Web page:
36 100 a 40 d 100 a 48 c
48 100 a 58 c 100 a 60 a
72 100 a 95 a 100 a 100 b
96 100 a 100 a 100 a 100 a
1 Means within a column followed by the same letter do not differ significantly at the 5% level of probability according to Duncan's multiple range test.
Aqueous, invert and corn oil formulations of the fungus were tested for their efficacies in controlling coffee senna and sicklepod. Seedlings of each species (cotyledonary-to-first leaf stage) were inoculated by spraying until total leaf and stem wetness occurred with one of the following treatments: 1) fungal spores/water; 2) fungal spores/invert1 ; 3) fungal spores/corn oil2 (1:1 spores in water:corn oil); 4) water only; 5) invert only; 6) corn oil only (1:1 water:corn oil). Following inoculations, the plants were placed in a dew chamber at 25° C. for 16 hours, removed, placed on greenhouse benches and observed for disease development for 14 days. FNT 1 The oil phase of the invert used in this report, designated MSG-8.25P consisted of: paraffinic oil (Orchex 796, Exxon Corp., Baytown, Tex. 77520) at 777 g L-1 ; monoglyceride emulsifier (Myverol 18-99, Eastman Chemical Products, Inc., Kingsport, Tenn. 37662) at 14.5 g L-1 ; paraffinic wax (Gulfwax, American Home Products Corp., New York, N.Y. 10017) at 74.25 g L-1 ; and lanolin (Fisher Scientific, Pittsburgh, Pa. 15219) at 93 g L-1. The wax and monoglyceride were dissolved in warm (60° C.) paraffinic oil. To prepare the emulsion, distilled water containing C. gloeosporioides conidia was added at a ratio of 2:3 (v/v) water+conidia: MSG-8.25 oil phase, and stirred briskly for 60 seconds. (Quimby, P. C., Jr. 1990. Control of Undesirable Vegetation. U.S. Pat. No. 4,902,333). FNT 2 Spectrum Natural Expeller Pressed Corn Oil, Spectrum Marketing Corp., Petaluma, Calif. 94952.
Disease symptoms began occurring on both coffee senna and sicklepod within three days after inoculation with the fungus/invert and fungus/corn oil treatments. After 14 days, 60% and 85% mortality occurred to sicklepod treated with the fungus/invert and fungus/corn oil treatments, respectively, while these same treatments controlled coffee senna 85% and 95%, respectively (TABLE III).
|Effect of formulation of Colletotrichum gloeosporioides on biocontrol of coffee senna and sicklepod. Biomass Mortality1,2 Reduction Coffee Coffee Treatment senna Sicklepod senna Sicklepod|
100 a 10 c 100 a 20 b
60 b 85 b 96 a 80 a
85 a 95 a 98 a 90 a
H2 O only
0 c 0 d 0 b 0 c
0 c 0 d 10 b 12 b
Corn oil only
0 c 0 d 8 b 10 b
1 All plants were subjected to a 16 hour dew treatment at 25° C. 2 Means within a column followed by the same letter do not differ significantly at the 5% level of probability according to Duncan's multiple range test.
Seedlings of various crop and weed species were inoculated with aqueous fungal sprays, as described in EXAMPLE 1, and subjected to 16 hours of dew at 25° C. Following dew treatments, the plants were placed on greenhouse benches and observed for 21 days. Of the plants that were inoculated with the fungus, only coffee senna and sicklepod were visibly affected, with coffee senna exhibiting much greater susceptibility to the fungus than sicklepod (TABLE IV).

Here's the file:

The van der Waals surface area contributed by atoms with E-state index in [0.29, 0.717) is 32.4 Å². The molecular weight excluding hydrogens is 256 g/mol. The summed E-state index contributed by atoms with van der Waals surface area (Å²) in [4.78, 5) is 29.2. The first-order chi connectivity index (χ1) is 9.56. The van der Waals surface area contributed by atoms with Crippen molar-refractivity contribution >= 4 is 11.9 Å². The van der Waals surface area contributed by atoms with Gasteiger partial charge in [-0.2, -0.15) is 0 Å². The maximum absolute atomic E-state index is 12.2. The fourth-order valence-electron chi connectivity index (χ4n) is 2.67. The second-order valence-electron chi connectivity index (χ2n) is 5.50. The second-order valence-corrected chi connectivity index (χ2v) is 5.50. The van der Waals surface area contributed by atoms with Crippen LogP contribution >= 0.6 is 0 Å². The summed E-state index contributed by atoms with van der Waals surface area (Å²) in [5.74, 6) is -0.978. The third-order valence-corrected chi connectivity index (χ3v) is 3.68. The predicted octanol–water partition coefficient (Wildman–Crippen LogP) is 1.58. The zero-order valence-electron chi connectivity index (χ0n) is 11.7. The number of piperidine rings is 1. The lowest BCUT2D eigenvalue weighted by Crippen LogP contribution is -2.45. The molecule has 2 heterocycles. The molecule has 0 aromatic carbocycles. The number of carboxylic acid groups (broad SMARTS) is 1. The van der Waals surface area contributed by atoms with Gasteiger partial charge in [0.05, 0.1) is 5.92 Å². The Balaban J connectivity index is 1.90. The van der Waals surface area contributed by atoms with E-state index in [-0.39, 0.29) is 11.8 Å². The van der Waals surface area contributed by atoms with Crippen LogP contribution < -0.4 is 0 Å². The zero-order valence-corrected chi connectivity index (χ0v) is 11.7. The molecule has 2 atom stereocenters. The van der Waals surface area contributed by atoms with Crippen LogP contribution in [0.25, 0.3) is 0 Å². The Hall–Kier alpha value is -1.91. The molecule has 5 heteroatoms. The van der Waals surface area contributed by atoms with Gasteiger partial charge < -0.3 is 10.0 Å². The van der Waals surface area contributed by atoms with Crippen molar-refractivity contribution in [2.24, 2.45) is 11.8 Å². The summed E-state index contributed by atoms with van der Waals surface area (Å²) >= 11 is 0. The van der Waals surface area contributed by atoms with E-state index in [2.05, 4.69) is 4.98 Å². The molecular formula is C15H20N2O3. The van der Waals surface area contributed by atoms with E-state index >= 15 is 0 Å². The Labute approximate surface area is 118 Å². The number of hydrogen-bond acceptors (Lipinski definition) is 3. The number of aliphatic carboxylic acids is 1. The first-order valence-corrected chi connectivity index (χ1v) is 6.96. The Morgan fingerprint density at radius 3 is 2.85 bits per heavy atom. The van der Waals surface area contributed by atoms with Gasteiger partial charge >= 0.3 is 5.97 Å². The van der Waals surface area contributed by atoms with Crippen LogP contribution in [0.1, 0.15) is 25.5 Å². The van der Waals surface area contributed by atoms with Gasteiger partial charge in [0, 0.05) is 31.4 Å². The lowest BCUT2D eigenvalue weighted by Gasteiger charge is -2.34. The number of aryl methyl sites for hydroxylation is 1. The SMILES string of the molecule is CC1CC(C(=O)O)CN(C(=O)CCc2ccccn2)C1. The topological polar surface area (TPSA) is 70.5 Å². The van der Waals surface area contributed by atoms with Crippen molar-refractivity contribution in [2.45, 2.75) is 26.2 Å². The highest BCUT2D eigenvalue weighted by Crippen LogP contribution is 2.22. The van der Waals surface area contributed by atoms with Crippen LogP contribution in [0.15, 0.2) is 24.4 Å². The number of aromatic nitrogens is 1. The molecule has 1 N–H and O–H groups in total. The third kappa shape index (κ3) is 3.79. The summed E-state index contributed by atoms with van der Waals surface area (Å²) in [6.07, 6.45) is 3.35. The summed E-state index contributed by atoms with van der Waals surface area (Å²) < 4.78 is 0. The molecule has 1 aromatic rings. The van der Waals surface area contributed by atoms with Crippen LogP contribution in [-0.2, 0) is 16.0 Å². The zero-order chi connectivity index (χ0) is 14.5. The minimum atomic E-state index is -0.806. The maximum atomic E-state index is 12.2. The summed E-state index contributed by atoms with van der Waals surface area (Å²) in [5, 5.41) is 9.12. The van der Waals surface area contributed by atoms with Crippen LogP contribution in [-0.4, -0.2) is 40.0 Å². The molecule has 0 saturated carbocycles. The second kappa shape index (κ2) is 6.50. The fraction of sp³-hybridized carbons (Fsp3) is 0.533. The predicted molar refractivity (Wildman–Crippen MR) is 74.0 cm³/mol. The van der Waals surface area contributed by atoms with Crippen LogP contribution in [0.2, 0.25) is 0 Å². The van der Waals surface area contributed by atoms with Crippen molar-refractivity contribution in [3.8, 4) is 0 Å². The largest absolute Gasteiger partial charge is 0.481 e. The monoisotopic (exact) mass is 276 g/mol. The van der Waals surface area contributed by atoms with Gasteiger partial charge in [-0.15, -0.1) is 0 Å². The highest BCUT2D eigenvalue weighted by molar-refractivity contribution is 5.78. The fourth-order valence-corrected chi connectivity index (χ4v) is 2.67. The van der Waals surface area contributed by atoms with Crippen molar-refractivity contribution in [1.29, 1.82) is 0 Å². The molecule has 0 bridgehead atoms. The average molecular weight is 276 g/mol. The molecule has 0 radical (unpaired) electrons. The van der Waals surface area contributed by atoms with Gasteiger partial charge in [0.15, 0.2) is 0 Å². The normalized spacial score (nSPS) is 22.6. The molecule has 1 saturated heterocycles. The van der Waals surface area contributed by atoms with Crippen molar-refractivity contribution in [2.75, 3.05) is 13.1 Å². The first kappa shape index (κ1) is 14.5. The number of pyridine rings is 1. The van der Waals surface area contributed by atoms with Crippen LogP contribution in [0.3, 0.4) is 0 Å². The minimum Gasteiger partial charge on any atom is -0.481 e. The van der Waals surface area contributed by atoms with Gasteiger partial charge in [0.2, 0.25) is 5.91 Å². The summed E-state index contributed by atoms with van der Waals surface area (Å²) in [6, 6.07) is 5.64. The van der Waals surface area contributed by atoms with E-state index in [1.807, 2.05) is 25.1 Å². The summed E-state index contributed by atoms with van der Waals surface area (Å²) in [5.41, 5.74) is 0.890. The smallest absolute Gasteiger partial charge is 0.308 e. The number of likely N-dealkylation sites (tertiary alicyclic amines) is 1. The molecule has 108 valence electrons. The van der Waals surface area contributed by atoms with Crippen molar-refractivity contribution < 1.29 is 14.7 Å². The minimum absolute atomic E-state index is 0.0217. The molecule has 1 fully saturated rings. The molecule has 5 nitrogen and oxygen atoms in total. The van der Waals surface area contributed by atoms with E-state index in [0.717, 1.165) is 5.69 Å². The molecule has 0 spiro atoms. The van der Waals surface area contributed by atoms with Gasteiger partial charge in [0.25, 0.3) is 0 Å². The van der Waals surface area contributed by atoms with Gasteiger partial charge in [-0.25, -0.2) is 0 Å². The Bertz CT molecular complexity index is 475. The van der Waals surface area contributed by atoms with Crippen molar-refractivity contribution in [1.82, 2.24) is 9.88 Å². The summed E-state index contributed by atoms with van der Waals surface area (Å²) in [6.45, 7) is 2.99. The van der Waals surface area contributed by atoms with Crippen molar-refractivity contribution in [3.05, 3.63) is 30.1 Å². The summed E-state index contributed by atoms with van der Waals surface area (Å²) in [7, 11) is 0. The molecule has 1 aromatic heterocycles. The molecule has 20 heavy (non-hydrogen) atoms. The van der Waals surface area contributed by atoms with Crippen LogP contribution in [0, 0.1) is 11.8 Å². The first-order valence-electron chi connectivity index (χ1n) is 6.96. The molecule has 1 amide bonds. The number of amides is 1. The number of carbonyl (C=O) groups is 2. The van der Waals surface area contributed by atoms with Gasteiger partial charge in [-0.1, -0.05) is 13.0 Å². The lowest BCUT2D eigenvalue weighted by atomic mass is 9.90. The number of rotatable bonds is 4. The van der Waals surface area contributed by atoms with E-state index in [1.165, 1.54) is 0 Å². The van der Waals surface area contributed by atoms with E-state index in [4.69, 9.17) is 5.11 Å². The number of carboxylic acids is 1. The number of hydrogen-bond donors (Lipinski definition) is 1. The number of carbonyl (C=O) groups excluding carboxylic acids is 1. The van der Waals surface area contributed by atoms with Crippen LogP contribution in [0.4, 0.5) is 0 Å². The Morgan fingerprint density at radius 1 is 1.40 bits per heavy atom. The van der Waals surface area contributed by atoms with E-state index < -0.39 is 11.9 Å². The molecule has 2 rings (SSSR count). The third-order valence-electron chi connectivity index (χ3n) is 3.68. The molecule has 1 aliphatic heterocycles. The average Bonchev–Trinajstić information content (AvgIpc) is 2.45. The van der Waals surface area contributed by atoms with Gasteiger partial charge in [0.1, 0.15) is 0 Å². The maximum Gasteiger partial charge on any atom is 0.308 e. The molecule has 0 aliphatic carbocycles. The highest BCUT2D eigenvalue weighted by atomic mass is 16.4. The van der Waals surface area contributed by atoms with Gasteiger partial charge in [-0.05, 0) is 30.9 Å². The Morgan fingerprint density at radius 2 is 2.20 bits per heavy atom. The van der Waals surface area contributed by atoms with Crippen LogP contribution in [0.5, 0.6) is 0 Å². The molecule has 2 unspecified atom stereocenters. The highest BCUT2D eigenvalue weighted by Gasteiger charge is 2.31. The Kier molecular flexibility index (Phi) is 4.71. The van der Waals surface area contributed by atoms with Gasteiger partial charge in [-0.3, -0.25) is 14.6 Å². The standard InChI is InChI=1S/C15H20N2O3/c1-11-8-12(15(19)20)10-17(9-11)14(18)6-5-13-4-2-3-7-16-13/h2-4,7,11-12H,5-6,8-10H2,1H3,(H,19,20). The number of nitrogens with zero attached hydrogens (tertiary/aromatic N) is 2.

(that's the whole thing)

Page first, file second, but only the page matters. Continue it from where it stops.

|Reaction of various plant species to foliar sprays of Colletotrichum gloeosporioides. FAMILY Disease Common Name, Scientific Name, Cultivar Reactiona|
Cocklebur ( Xanthium strumarium L. #XANST)
Morningglory (Ipomoea spp.)
Pumpkin (Cucurbita pepo L.) NS
Squash [Cucurbita pepo var. melopepo (L.) Alef.]
`Golden Summer Crookneck`
Watermelon (Citrullus vulgaris Schrl.)
Corn (Zea mays L.) NS
Johnsongrass [Sorghum halepense (L.) Pers. #SORHA]
Rice (Oryza sativa L.)
Grain sorghum (Sorghum bicolor (L.) Moench)
Alfalfa (Medicago sativa L.)
Coffee senna (Cassia occidentalis L. #CASOC)
Sicklepod (Cassia obtusifolia L. #CASOB)
Florida beggarweed (Desmodium tortuosum #DEDTO)
Showy crotalaria (Crotalaria spectabilis L. #CVTSP)
Hemp sesbania [Sesbania exaltata (Raf.)
Rattlebox (Sesbania drummondii L. #SEBDR)
Northern jointvetch (Aeschynomene virginica
(L.) B.S.P. #AESVI]
Soybean [Glycine max (L.) Merr.]
Peanut (Arachis hypoqoea L.)
Garden bean (Phaseolus vulgaris L.)
`Kentucky Wonder` NS
`Romano Pole` NS
`Ohio Pole` NS
`Jackson Wonder` NS
`Henderson Bush Lima` NS
`Lady Cowpea` NS
`White Crowder Pea` NS
Cotton (Gossypium hirsutum L.)
`Stoneville 213` NS
`Deltapine 61` NS
Prickly sida (Sida spinosa L. #SIDSP)
Velvetleaf (Abutilon theopharasti Medic. #ABUTH)
Tomato (Lycopersicon esculentum Mill)
Jimsonweed (Datura stramonium L. #DATST)
a NS = No visible disease symptoms. SS = Slightly Susceptible; small (<2 mm) lesions; fungus sporulated on necrotic tissue; plants outgret symptoms. HH = Highly Susceptible; severe necrosis; lesion coalescence; all or most inoculated plants killed.